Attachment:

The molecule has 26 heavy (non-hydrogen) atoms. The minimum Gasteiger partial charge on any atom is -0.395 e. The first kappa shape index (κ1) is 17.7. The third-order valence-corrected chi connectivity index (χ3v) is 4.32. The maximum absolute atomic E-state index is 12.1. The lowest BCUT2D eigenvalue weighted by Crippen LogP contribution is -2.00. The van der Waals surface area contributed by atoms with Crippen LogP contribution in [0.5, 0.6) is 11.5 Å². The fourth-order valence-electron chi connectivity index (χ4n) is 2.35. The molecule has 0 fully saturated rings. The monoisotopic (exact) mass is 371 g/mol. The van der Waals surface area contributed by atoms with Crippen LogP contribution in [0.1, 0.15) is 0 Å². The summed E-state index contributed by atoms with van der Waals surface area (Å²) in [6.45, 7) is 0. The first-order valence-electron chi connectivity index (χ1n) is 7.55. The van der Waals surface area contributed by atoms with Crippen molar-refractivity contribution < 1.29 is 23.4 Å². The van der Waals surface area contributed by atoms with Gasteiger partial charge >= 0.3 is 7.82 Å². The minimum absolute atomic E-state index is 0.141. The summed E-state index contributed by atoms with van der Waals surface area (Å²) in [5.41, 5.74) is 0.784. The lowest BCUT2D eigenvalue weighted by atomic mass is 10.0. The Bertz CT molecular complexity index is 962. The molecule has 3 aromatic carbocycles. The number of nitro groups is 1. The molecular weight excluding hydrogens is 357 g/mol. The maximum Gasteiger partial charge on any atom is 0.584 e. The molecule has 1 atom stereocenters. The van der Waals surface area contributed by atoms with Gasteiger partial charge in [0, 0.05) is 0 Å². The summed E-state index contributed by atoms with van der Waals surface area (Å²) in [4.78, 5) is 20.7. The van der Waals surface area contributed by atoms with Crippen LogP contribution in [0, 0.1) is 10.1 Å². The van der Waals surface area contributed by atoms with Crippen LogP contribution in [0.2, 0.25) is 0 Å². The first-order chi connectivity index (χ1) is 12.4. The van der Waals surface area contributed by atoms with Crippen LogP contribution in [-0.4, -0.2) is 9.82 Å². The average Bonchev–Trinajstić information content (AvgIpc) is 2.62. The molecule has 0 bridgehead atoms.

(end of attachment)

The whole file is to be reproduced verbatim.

The molecule has 26 heavy (non-hydrogen) atoms. The minimum Gasteiger partial charge on any atom is -0.395 e. The first kappa shape index (κ1) is 17.7. The third-order valence-corrected chi connectivity index (χ3v) is 4.32. The maximum absolute atomic E-state index is 12.1. The lowest BCUT2D eigenvalue weighted by Crippen LogP contribution is -2.00. The van der Waals surface area contributed by atoms with Crippen LogP contribution in [0.5, 0.6) is 11.5 Å². The fourth-order valence-electron chi connectivity index (χ4n) is 2.35. The molecule has 0 fully saturated rings. The monoisotopic (exact) mass is 371 g/mol. The van der Waals surface area contributed by atoms with Crippen LogP contribution in [0.1, 0.15) is 0 Å². The summed E-state index contributed by atoms with van der Waals surface area (Å²) in [6.45, 7) is 0. The first-order valence-electron chi connectivity index (χ1n) is 7.55. The van der Waals surface area contributed by atoms with Crippen molar-refractivity contribution < 1.29 is 23.4 Å². The van der Waals surface area contributed by atoms with Gasteiger partial charge >= 0.3 is 7.82 Å². The minimum absolute atomic E-state index is 0.141. The summed E-state index contributed by atoms with van der Waals surface area (Å²) in [5.41, 5.74) is 0.784. The lowest BCUT2D eigenvalue weighted by atomic mass is 10.0. The Bertz CT molecular complexity index is 962. The molecule has 3 aromatic carbocycles. The number of nitro groups is 1. The molecular weight excluding hydrogens is 357 g/mol. The maximum Gasteiger partial charge on any atom is 0.584 e. The molecule has 1 atom stereocenters. The van der Waals surface area contributed by atoms with Gasteiger partial charge in [0, 0.05) is 0 Å². The summed E-state index contributed by atoms with van der Waals surface area (Å²) in [4.78, 5) is 20.7. The van der Waals surface area contributed by atoms with Crippen LogP contribution in [0, 0.1) is 10.1 Å². The van der Waals surface area contributed by atoms with Crippen LogP contribution in [0.2, 0.25) is 0 Å². The first-order chi connectivity index (χ1) is 12.4. The van der Waals surface area contributed by atoms with Crippen LogP contribution in [-0.4, -0.2) is 9.82 Å². The average Bonchev–Trinajstić information content (AvgIpc) is 2.62. The molecule has 0 bridgehead atoms.